During National Native American Heritage Month, Alameda Health System (AHS) celebrates the rich and diverse cultures and important contributions of Native Americans who originally settled here in the East Bay communities where we serve all. It is especially important to pay tribute to the proud Chochenyo Ohlone (Ohlone) people who first inhabited the land that AHS hospitals and wellness centers sit on today.
While we owe much gratitude to the Ohlone and all of the Native American tribal nations in the Bay Area and beyond, we simply cannot forget that their rich legacies are marked with great sacrifice, pain and injustice as a result of colonization. Their connection to this land is one we should always honor and respect.
The Ohlone tribe lived in Oakland and other parts of the East Bay for thousands of years before they were forced out in the early 18th century.
The latter half of the 20th century saw many different tribes from across the country coming to the Bay Area as one of several relocation sites by the United States government. The displacement of Native Americans from their reservations led to the creation of the oldest urban Native American center, Intertribal Friendship House, which provided a community for Indigenous people from several tribes including Ohlone, Bay Miwok and Delta Yokut to seek each other out and access social services. Intertribal Friendship House is based in Oakland and continues to operate today.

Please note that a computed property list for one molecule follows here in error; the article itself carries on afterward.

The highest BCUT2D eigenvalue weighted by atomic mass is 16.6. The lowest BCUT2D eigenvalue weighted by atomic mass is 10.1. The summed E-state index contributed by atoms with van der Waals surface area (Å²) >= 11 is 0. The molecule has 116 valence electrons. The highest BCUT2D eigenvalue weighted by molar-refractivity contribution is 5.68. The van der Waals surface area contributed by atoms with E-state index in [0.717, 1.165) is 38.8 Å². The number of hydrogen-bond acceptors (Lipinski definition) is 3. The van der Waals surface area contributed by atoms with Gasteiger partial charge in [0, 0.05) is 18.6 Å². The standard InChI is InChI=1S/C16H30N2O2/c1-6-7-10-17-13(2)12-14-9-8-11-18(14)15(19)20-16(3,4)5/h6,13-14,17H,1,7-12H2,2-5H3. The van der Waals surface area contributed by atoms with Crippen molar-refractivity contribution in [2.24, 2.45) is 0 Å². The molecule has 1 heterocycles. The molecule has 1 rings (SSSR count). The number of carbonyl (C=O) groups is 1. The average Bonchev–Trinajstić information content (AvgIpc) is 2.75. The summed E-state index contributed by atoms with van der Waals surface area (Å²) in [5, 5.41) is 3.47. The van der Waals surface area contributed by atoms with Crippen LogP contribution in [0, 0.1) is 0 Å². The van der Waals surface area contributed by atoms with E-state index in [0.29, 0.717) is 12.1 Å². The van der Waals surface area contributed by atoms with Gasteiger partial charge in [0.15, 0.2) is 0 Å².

It is critical to recognize the Bay Area’s Indigenous populations, past and present. Despite the atrocities of colonization and genocide, Native American communities persist today and are active in efforts to preserve and revive their culture and some cases, reclaim their land.
For example, The Sogorea Te’ Land Trust, an urban Indigenous women-led land trust based in the Bay Area is working to facilitate the return of Indigenous land to Indigenous stewardship.
Collectively, these efforts are helping to bring awareness to the plight of Native Americans and is a sobering reminder that this time of year can bring painful memories of the past.
As many of us gather to celebrate Thanksgiving with friends and family, Native Americans recognize Thanksgiving as a day of mourning in memory of their ancestral history and in protest to the racism and oppression they endured.
From a HEDI lens, we need to be thoughtful and considerate during the holiday, as we know stories told about the first Thanksgiving often perpetuate harmful stereotypes and racism. It is important that Thanksgiving celebrations also acknowledge the enduring contributions of Native Americans, debunk myths, and accurately identify Native Americans as contemporary members of modern society with dynamic and thriving cultures.
Thanksgiving is an opportunity to focus on common values including generosity, gratitude and community. Values that all of us at AHS share with our friends, families and each other.
Native American heritage, history and culture is an important part of our American story. For more information and resources visit: